Celebrities Visiting NY for Music Awards Will Get A Pass On State’s Strict Quarantining Policies


In spite of its strict policies to halt the import of coronavirus from out of state, New York is giving a handful of celebrities a pass in order to perform at this year’s MTV Video Music Awards.

While the average traveler coming from any of the 34 states on Governor Andrew Cuomo’s list of high-risk hotspots would be made to quarantine for 14 days upon their arrival in New York, artists including Lady Gaga, Ariana Grande, Miley Cyrus have been given a “semi-exemption” to the policy.

The VMAs, which will air on Sunday night, were originally slated to take place at the Barclays Arena but were moved to a series of outdoor venues, each of which will have limited or no audience in attendance.

According to the New York Post, Gov. Cuomo’s office explained the partial exemption, noting that performers can “participate in the production of the show, but they will only interact with other members of the cast and crew and will quarantine when not working.”

The exemption isn’t exactly a free pass, however, and the VMAs agreed to submit to “rigorous safety protocols including testing and screening and compliance checks by a special compliance officer.”

In order to ensure that the exemption is not being abused, officers from the NYPD’s TV/Movie unit will be tasked with monitoring the performers and their entourages and checking for masks and social distance, New York City officials told The Post.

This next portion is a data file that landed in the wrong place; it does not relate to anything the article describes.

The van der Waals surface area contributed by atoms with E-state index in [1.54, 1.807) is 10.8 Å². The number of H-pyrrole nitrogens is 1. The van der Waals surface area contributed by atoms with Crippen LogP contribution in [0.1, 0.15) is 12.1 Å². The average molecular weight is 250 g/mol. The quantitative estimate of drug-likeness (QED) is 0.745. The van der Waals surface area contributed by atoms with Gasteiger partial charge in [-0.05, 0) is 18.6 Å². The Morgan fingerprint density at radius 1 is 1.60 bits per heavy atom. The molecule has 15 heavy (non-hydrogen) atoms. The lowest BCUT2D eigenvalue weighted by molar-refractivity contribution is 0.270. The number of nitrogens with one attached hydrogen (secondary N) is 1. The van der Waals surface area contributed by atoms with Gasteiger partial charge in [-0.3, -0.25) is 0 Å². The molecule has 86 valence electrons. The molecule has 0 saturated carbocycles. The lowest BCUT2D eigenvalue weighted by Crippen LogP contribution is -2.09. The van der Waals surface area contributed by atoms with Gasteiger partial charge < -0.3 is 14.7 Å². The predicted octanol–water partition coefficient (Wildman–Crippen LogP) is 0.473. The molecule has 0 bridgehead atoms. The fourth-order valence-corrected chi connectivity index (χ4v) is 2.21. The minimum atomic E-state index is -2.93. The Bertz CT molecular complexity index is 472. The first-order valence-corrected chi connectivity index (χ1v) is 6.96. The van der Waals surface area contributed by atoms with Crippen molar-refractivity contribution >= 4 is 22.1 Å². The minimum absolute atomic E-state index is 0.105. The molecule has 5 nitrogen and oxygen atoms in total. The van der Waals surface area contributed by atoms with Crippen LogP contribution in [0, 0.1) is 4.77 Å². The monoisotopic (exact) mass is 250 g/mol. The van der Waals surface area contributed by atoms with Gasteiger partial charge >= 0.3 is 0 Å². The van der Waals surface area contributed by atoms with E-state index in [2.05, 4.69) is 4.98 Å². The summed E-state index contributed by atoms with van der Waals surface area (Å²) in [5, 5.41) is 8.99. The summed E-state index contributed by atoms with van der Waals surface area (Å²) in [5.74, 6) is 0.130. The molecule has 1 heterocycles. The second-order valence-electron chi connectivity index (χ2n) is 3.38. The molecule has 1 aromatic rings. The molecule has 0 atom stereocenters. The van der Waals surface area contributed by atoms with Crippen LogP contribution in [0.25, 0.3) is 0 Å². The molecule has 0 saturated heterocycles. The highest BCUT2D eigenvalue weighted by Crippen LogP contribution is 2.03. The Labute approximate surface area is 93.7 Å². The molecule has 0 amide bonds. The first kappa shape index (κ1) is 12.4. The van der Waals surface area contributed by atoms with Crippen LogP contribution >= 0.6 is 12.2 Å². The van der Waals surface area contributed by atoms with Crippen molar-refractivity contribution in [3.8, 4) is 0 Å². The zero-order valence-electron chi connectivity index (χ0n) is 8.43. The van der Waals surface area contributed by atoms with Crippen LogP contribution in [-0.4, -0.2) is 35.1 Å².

“The Mayor’s Office of Media and Entertainment and Citywide Events is working in close coordination with the production to ensure guidelines are being followed,” a City Hall spokesperson said, noting that the NYPD unit will conduct “compliance checks during the production.”

For those of us who are not rich and famous, however, New York’s quarantine rules are far more stringent and involve paperwork, contact tracing, and stiff penalties for failure to comply.

Under one of Gov. Cuomo’s executive orders, anyone who violates the two-week quarantine order is subject to a fine up to $10,000 or up to 15 days in jail.

According to state officials, about 415,000 travelers flying or driving into New York since June 25 after visiting one of the restricted states have “voluntarily” filled out health forms.

The forms, the Post reports, ask for the traveler’s home state, their destination, the names, ages, and genders of each of their children, and contact information such as email address and phone numbers, among other data.

The form also asks if the individual consents to receive daily monitoring messages via text from the New York State Contact Tracing Program, and that if they do not consent, they will “receive a daily phone call instead.”

Refusal to fill out the form may result in a summons and a $2,000 fine.

State officials claim “nearly 100 percent compliance” to date.

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